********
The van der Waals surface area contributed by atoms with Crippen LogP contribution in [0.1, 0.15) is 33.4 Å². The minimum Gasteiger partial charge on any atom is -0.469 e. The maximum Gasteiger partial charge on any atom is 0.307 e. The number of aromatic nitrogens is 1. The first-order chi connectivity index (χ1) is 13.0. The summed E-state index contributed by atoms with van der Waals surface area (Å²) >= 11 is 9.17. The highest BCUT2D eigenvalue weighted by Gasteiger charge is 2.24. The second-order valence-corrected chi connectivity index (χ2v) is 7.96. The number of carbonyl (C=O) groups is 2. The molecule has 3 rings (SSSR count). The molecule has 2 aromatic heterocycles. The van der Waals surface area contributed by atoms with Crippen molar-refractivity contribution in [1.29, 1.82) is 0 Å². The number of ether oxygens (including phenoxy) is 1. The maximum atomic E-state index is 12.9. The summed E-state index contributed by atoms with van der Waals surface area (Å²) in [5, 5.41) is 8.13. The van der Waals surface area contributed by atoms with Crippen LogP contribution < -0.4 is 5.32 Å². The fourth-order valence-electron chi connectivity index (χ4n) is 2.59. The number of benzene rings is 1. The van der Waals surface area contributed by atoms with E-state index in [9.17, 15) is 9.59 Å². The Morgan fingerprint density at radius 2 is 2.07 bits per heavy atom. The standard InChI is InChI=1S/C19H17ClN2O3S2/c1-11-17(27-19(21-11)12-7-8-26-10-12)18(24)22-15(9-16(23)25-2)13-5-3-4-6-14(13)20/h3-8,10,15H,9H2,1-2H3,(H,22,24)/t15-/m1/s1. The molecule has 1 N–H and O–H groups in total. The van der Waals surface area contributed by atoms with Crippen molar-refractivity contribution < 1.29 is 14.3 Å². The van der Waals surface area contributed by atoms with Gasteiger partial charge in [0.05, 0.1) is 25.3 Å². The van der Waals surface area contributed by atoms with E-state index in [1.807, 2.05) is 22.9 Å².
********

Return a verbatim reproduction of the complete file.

The van der Waals surface area contributed by atoms with Crippen LogP contribution in [0.1, 0.15) is 33.4 Å². The minimum Gasteiger partial charge on any atom is -0.469 e. The maximum Gasteiger partial charge on any atom is 0.307 e. The number of aromatic nitrogens is 1. The first-order chi connectivity index (χ1) is 13.0. The summed E-state index contributed by atoms with van der Waals surface area (Å²) >= 11 is 9.17. The highest BCUT2D eigenvalue weighted by Gasteiger charge is 2.24. The second-order valence-corrected chi connectivity index (χ2v) is 7.96. The number of carbonyl (C=O) groups is 2. The molecule has 3 rings (SSSR count). The molecule has 2 aromatic heterocycles. The van der Waals surface area contributed by atoms with Crippen molar-refractivity contribution in [1.29, 1.82) is 0 Å². The number of ether oxygens (including phenoxy) is 1. The maximum atomic E-state index is 12.9. The summed E-state index contributed by atoms with van der Waals surface area (Å²) in [5, 5.41) is 8.13. The van der Waals surface area contributed by atoms with Crippen LogP contribution < -0.4 is 5.32 Å². The fourth-order valence-electron chi connectivity index (χ4n) is 2.59. The number of benzene rings is 1. The van der Waals surface area contributed by atoms with E-state index in [9.17, 15) is 9.59 Å². The Morgan fingerprint density at radius 2 is 2.07 bits per heavy atom. The standard InChI is InChI=1S/C19H17ClN2O3S2/c1-11-17(27-19(21-11)12-7-8-26-10-12)18(24)22-15(9-16(23)25-2)13-5-3-4-6-14(13)20/h3-8,10,15H,9H2,1-2H3,(H,22,24)/t15-/m1/s1. The molecule has 1 N–H and O–H groups in total. The van der Waals surface area contributed by atoms with Crippen molar-refractivity contribution < 1.29 is 14.3 Å². The van der Waals surface area contributed by atoms with Gasteiger partial charge in [0.05, 0.1) is 25.3 Å². The van der Waals surface area contributed by atoms with E-state index in [1.807, 2.05) is 22.9 Å².